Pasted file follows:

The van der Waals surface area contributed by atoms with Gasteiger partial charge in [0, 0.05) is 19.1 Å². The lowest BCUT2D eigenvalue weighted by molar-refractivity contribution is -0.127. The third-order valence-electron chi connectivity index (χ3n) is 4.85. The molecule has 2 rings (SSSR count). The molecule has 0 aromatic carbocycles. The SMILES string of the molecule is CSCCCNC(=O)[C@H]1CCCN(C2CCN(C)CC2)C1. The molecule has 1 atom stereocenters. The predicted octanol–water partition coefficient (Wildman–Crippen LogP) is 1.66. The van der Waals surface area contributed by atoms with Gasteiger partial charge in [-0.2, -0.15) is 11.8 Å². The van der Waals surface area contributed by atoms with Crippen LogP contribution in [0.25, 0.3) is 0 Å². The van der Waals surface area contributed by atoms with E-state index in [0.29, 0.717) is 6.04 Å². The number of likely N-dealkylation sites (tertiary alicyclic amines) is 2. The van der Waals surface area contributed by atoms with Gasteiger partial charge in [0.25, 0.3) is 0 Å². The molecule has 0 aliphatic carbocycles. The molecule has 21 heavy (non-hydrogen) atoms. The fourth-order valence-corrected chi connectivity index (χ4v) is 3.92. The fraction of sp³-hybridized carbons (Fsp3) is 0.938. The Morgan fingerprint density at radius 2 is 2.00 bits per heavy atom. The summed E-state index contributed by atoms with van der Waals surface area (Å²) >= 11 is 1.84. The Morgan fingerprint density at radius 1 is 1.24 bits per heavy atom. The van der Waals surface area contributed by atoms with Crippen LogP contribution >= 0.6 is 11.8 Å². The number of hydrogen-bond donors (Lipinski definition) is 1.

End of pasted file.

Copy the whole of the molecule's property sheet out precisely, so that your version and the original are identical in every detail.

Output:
The van der Waals surface area contributed by atoms with Gasteiger partial charge in [0, 0.05) is 19.1 Å². The lowest BCUT2D eigenvalue weighted by molar-refractivity contribution is -0.127. The third-order valence-electron chi connectivity index (χ3n) is 4.85. The molecule has 2 rings (SSSR count). The molecule has 0 aromatic carbocycles. The SMILES string of the molecule is CSCCCNC(=O)[C@H]1CCCN(C2CCN(C)CC2)C1. The molecule has 1 atom stereocenters. The predicted octanol–water partition coefficient (Wildman–Crippen LogP) is 1.66. The van der Waals surface area contributed by atoms with Gasteiger partial charge in [-0.2, -0.15) is 11.8 Å². The van der Waals surface area contributed by atoms with Crippen LogP contribution in [0.25, 0.3) is 0 Å². The van der Waals surface area contributed by atoms with E-state index in [0.29, 0.717) is 6.04 Å². The number of likely N-dealkylation sites (tertiary alicyclic amines) is 2. The van der Waals surface area contributed by atoms with Gasteiger partial charge in [0.25, 0.3) is 0 Å². The molecule has 0 aliphatic carbocycles. The molecule has 21 heavy (non-hydrogen) atoms. The fourth-order valence-corrected chi connectivity index (χ4v) is 3.92. The fraction of sp³-hybridized carbons (Fsp3) is 0.938. The Morgan fingerprint density at radius 2 is 2.00 bits per heavy atom. The summed E-state index contributed by atoms with van der Waals surface area (Å²) >= 11 is 1.84. The Morgan fingerprint density at radius 1 is 1.24 bits per heavy atom. The van der Waals surface area contributed by atoms with Crippen LogP contribution >= 0.6 is 11.8 Å². The number of hydrogen-bond donors (Lipinski definition) is 1.